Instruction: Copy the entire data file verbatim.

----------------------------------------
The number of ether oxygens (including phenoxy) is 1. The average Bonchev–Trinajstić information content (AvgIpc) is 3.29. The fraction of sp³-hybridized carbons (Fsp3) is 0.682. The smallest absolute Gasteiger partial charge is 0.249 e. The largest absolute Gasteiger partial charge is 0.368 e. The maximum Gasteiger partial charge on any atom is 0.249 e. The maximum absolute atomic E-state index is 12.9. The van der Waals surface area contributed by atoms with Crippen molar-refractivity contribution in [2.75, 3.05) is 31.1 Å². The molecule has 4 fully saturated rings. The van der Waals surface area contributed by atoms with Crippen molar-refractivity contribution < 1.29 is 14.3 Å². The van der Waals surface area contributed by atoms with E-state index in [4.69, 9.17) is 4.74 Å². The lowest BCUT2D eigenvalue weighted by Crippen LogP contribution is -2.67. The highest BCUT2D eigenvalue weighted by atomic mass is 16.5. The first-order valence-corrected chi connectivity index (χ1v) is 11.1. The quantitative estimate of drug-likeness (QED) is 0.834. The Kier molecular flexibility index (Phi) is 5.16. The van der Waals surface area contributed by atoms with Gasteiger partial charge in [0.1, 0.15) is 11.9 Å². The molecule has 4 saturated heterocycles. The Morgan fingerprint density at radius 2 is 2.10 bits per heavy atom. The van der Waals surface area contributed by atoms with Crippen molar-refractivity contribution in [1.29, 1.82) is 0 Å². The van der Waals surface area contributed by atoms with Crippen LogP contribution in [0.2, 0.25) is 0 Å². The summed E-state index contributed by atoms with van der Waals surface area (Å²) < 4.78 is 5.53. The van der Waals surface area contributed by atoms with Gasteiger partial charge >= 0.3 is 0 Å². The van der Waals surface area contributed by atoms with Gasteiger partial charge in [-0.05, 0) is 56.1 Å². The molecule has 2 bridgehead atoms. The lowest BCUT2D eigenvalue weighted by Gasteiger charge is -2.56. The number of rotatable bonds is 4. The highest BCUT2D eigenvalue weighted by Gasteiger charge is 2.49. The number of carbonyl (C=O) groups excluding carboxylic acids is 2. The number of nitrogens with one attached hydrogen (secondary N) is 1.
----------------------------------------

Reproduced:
The number of ether oxygens (including phenoxy) is 1. The average Bonchev–Trinajstić information content (AvgIpc) is 3.29. The fraction of sp³-hybridized carbons (Fsp3) is 0.682. The smallest absolute Gasteiger partial charge is 0.249 e. The largest absolute Gasteiger partial charge is 0.368 e. The maximum Gasteiger partial charge on any atom is 0.249 e. The maximum absolute atomic E-state index is 12.9. The van der Waals surface area contributed by atoms with Crippen molar-refractivity contribution in [2.75, 3.05) is 31.1 Å². The molecule has 4 fully saturated rings. The van der Waals surface area contributed by atoms with Crippen molar-refractivity contribution < 1.29 is 14.3 Å². The van der Waals surface area contributed by atoms with E-state index in [4.69, 9.17) is 4.74 Å². The lowest BCUT2D eigenvalue weighted by Crippen LogP contribution is -2.67. The highest BCUT2D eigenvalue weighted by atomic mass is 16.5. The first-order valence-corrected chi connectivity index (χ1v) is 11.1. The quantitative estimate of drug-likeness (QED) is 0.834. The Kier molecular flexibility index (Phi) is 5.16. The van der Waals surface area contributed by atoms with Gasteiger partial charge in [0.1, 0.15) is 11.9 Å². The molecule has 4 saturated heterocycles. The Morgan fingerprint density at radius 2 is 2.10 bits per heavy atom. The van der Waals surface area contributed by atoms with Crippen molar-refractivity contribution in [1.29, 1.82) is 0 Å². The van der Waals surface area contributed by atoms with Crippen LogP contribution in [0.2, 0.25) is 0 Å². The summed E-state index contributed by atoms with van der Waals surface area (Å²) < 4.78 is 5.53. The van der Waals surface area contributed by atoms with Gasteiger partial charge >= 0.3 is 0 Å². The van der Waals surface area contributed by atoms with Gasteiger partial charge in [-0.05, 0) is 56.1 Å². The molecule has 2 bridgehead atoms. The lowest BCUT2D eigenvalue weighted by Gasteiger charge is -2.56. The number of rotatable bonds is 4. The highest BCUT2D eigenvalue weighted by Gasteiger charge is 2.49. The number of carbonyl (C=O) groups excluding carboxylic acids is 2. The number of nitrogens with one attached hydrogen (secondary N) is 1.